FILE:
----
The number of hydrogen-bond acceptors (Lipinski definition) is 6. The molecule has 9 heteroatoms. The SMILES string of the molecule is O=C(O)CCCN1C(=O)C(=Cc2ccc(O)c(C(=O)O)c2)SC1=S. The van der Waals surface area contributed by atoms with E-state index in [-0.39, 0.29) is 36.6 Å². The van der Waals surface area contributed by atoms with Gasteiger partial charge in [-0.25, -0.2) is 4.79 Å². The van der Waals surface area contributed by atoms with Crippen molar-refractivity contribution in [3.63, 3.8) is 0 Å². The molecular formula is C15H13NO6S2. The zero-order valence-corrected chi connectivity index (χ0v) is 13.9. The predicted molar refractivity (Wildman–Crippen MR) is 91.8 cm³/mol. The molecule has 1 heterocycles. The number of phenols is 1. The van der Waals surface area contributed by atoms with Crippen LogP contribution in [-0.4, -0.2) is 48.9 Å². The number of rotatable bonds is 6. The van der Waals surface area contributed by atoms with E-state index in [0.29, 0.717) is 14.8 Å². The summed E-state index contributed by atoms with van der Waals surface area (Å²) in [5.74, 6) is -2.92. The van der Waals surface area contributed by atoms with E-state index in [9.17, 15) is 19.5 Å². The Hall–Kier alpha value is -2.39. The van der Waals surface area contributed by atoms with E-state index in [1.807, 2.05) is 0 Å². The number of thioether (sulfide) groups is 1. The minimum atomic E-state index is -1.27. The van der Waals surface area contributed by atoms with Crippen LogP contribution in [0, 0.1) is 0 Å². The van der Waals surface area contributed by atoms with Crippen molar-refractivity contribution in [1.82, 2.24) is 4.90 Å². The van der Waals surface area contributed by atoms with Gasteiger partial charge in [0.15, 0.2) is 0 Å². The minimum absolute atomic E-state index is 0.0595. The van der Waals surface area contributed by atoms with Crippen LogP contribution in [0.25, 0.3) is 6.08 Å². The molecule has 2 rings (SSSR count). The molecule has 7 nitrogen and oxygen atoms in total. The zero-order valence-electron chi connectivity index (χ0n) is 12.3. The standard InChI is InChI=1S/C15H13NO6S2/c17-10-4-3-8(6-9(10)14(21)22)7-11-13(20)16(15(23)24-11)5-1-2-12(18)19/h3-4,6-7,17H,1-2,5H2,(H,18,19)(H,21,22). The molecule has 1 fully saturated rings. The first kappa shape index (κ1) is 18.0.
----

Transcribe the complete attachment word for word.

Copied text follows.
The number of hydrogen-bond acceptors (Lipinski definition) is 6. The molecule has 9 heteroatoms. The SMILES string of the molecule is O=C(O)CCCN1C(=O)C(=Cc2ccc(O)c(C(=O)O)c2)SC1=S. The van der Waals surface area contributed by atoms with E-state index in [-0.39, 0.29) is 36.6 Å². The van der Waals surface area contributed by atoms with Gasteiger partial charge in [-0.25, -0.2) is 4.79 Å². The van der Waals surface area contributed by atoms with Crippen molar-refractivity contribution in [3.63, 3.8) is 0 Å². The molecular formula is C15H13NO6S2. The zero-order valence-corrected chi connectivity index (χ0v) is 13.9. The predicted molar refractivity (Wildman–Crippen MR) is 91.8 cm³/mol. The molecule has 1 heterocycles. The number of phenols is 1. The van der Waals surface area contributed by atoms with Crippen LogP contribution in [-0.4, -0.2) is 48.9 Å². The number of rotatable bonds is 6. The van der Waals surface area contributed by atoms with E-state index in [0.29, 0.717) is 14.8 Å². The summed E-state index contributed by atoms with van der Waals surface area (Å²) in [5.74, 6) is -2.92. The van der Waals surface area contributed by atoms with E-state index in [9.17, 15) is 19.5 Å². The Hall–Kier alpha value is -2.39. The van der Waals surface area contributed by atoms with E-state index in [1.807, 2.05) is 0 Å². The number of thioether (sulfide) groups is 1. The minimum atomic E-state index is -1.27. The van der Waals surface area contributed by atoms with Crippen LogP contribution in [0, 0.1) is 0 Å². The van der Waals surface area contributed by atoms with Crippen molar-refractivity contribution in [1.82, 2.24) is 4.90 Å². The van der Waals surface area contributed by atoms with Gasteiger partial charge in [0.15, 0.2) is 0 Å². The minimum absolute atomic E-state index is 0.0595. The van der Waals surface area contributed by atoms with Crippen LogP contribution in [0.25, 0.3) is 6.08 Å². The molecule has 2 rings (SSSR count). The molecule has 7 nitrogen and oxygen atoms in total. The zero-order valence-electron chi connectivity index (χ0n) is 12.3. The standard InChI is InChI=1S/C15H13NO6S2/c17-10-4-3-8(6-9(10)14(21)22)7-11-13(20)16(15(23)24-11)5-1-2-12(18)19/h3-4,6-7,17H,1-2,5H2,(H,18,19)(H,21,22). The molecule has 1 fully saturated rings. The first kappa shape index (κ1) is 18.0.